Barcelona: Did Christopher Columbus actually set sail for America from the Spanish port of Cadiz as the original historical version says?
A researcher with the Circulo Catalan de Historia has found information that contradicts the official historical version that said Columbus set sail on his second voyage in 1493 from Cadiz, a port in the southern part of Spain.
"Not only did the preparation for the second trip and the official reception of Columbus and the Indians by the Catholic Monarchs (Ferdinand and Isabel) occur in Barcelona, but the admiral`s fleet and the vessels and caravels that accompanied him departed originally from Barcelona," researcher Eva Sans said.
The royal armada, according to Catalonian history, arrived in Cadiz on Sep 23 and spent two days there provisioning the boats once again with water and food, "after some 15 or 20 days sailing from Barcelona" and before continuing on the journey towards the west.
Sans used material from the "Anales de Cataluna," published in 1709 by Narcis Feliu de la Pena and kept at the Catalonia Library.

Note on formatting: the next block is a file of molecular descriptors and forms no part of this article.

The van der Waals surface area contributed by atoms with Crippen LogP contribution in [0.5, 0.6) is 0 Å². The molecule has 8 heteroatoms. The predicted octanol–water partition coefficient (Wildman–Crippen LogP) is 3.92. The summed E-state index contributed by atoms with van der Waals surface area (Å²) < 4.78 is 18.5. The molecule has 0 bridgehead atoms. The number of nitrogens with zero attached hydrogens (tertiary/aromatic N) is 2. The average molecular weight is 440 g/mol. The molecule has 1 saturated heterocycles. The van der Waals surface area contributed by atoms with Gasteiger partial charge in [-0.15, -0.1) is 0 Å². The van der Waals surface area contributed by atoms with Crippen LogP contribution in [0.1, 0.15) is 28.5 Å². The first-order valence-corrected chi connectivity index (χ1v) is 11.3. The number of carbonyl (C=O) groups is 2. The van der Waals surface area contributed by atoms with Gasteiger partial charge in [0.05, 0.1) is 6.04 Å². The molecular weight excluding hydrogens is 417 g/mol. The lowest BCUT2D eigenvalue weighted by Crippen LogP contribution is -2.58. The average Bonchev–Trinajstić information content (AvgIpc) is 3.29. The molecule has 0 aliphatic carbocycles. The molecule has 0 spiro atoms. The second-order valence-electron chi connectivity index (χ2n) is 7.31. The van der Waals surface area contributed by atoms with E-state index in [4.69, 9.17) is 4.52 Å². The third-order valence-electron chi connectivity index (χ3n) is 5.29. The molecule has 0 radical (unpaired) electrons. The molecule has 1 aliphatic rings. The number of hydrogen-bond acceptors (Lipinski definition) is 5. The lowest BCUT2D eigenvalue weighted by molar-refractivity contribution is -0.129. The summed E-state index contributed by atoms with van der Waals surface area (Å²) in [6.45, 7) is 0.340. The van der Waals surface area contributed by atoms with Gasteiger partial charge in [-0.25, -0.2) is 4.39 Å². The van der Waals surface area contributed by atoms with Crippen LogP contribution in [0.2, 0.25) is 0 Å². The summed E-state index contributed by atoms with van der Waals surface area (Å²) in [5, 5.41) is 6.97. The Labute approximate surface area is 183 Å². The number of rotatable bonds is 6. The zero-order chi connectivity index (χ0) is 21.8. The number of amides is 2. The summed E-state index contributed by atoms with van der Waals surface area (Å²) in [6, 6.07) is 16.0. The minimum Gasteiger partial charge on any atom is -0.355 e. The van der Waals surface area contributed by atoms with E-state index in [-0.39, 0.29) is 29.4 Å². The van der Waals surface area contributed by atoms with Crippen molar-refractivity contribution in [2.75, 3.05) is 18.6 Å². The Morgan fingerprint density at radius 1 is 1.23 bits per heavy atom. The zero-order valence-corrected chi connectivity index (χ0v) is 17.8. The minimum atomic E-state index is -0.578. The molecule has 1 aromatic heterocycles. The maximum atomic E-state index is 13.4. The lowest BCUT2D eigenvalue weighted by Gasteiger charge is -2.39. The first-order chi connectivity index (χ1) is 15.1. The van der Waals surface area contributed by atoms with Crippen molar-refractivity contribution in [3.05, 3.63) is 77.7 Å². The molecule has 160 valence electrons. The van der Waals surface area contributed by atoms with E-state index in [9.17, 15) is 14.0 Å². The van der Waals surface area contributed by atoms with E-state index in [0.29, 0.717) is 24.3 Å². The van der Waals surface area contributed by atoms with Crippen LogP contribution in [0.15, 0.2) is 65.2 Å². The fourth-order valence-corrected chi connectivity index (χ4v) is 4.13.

"A large number embarked in Barcelona with Columbus, and Pedro Margarit was captain. They departed from Barcelona with the fleet of Colombus, arrived at Cadiz on September 23. They departed from Cadiz, making landfall on the island they named Deseada, after which they named it Espanola; they departed for Haiti, where they got news that their friends had been killed by the Indians," the document says.
"The official history tells that they set sail from Cadiz on Sep 25 surprisingly omitting the first part of the trip from Barcelona, confusing and forgetting the fundamental role of the Catalonians under the orders of their king, Ferdinand II the Catholic, count of Barcelona," Sans said.